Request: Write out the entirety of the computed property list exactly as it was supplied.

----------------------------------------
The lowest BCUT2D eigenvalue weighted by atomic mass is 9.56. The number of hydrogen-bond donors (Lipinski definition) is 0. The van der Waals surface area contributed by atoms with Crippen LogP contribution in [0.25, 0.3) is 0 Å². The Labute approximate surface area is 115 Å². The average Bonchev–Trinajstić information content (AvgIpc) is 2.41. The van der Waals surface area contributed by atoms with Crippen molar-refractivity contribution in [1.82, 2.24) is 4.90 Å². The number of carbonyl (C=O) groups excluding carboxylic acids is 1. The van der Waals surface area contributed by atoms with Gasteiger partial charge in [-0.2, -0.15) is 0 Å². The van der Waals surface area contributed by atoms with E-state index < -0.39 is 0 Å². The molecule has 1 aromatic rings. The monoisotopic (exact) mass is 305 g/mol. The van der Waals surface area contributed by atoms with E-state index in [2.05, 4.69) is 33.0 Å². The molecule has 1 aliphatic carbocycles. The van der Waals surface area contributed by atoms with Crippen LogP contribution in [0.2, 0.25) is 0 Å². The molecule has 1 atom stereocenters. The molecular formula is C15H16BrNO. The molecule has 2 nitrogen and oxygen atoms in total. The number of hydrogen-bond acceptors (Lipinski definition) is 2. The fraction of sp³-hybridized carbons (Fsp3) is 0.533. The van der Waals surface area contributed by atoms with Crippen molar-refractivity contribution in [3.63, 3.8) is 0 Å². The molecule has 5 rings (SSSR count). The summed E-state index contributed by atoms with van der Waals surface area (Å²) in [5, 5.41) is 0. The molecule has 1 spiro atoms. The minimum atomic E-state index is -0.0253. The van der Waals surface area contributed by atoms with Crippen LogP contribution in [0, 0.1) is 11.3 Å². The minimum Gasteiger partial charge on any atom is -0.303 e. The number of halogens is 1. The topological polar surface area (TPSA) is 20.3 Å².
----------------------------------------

The lowest BCUT2D eigenvalue weighted by atomic mass is 9.56. The number of hydrogen-bond donors (Lipinski definition) is 0. The van der Waals surface area contributed by atoms with Crippen LogP contribution in [0.25, 0.3) is 0 Å². The Labute approximate surface area is 115 Å². The average Bonchev–Trinajstić information content (AvgIpc) is 2.41. The van der Waals surface area contributed by atoms with Crippen molar-refractivity contribution in [1.82, 2.24) is 4.90 Å². The number of carbonyl (C=O) groups excluding carboxylic acids is 1. The van der Waals surface area contributed by atoms with Gasteiger partial charge in [-0.2, -0.15) is 0 Å². The van der Waals surface area contributed by atoms with E-state index < -0.39 is 0 Å². The molecule has 1 aromatic rings. The monoisotopic (exact) mass is 305 g/mol. The van der Waals surface area contributed by atoms with E-state index in [2.05, 4.69) is 33.0 Å². The molecule has 1 aliphatic carbocycles. The van der Waals surface area contributed by atoms with Crippen LogP contribution in [0.2, 0.25) is 0 Å². The molecule has 1 atom stereocenters. The molecular formula is C15H16BrNO. The molecule has 2 nitrogen and oxygen atoms in total. The number of hydrogen-bond acceptors (Lipinski definition) is 2. The fraction of sp³-hybridized carbons (Fsp3) is 0.533. The van der Waals surface area contributed by atoms with Crippen molar-refractivity contribution in [3.63, 3.8) is 0 Å². The molecule has 5 rings (SSSR count). The summed E-state index contributed by atoms with van der Waals surface area (Å²) in [5, 5.41) is 0. The molecule has 1 spiro atoms. The minimum atomic E-state index is -0.0253. The van der Waals surface area contributed by atoms with Crippen LogP contribution in [0, 0.1) is 11.3 Å². The minimum Gasteiger partial charge on any atom is -0.303 e. The number of halogens is 1. The topological polar surface area (TPSA) is 20.3 Å².